Cell morphogenesis requires dynamic reorganization of the actin cytoskeleton, a process that is tightly regulated by the Rho family of small GTPases. These GTPases act as molecular switches by shuttling between their inactive GDP-bound and active GTP-bound forms. Here we show that Nir2, a novel protein related to Drosophila retinal degeneration B (RdgB), markedly affects cell morphology through a novel Rho-inhibitory domain (Rid) which resides in its N-terminal region. Rid exhibits sequence homology with the Rho-binding site of formin-homology (FH) proteins and leads to an apparent loss of F-actin staining when ectopically expressed in mammalian cells. We also show that Rid inhibits Rho-mediated stress fiber formation and lysophosphatidic acid-induced RhoA activation. Biochemical studies demonstrated that Nir2, via Rid, preferentially binds to the inactive GDP-bound form of the small GTPase Rho. Microinjection of antibodies against Nir2 into neuronal cells markedly attenuates neurite extension, whereas overexpression of Nir2 in these cells attenuates Rho-mediated neurite retraction. These results implicate Nir2 as a novel regulator of the small GTPase Rho in actin cytoskeleton reorganization and cell morphogenesis.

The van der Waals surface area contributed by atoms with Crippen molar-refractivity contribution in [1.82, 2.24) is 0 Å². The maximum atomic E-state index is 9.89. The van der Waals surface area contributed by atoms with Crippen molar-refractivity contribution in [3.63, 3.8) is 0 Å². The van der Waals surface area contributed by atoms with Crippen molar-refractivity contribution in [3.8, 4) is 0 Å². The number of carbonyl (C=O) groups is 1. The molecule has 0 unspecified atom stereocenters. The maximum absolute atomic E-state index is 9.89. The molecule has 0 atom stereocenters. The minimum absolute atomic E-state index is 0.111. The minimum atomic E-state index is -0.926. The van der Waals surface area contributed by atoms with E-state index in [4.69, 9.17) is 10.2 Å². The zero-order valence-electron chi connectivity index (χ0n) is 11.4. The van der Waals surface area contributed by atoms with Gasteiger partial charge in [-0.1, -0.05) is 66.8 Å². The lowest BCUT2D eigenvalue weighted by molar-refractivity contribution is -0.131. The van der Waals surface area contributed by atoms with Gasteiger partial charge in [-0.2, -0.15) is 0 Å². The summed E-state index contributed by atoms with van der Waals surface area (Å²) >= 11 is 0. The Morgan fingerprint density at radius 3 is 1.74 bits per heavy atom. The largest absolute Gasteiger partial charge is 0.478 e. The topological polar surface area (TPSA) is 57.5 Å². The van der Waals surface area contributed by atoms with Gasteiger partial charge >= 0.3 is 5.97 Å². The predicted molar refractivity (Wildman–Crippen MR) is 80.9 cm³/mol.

Nir2, a novel regulator of cell morphogenesis
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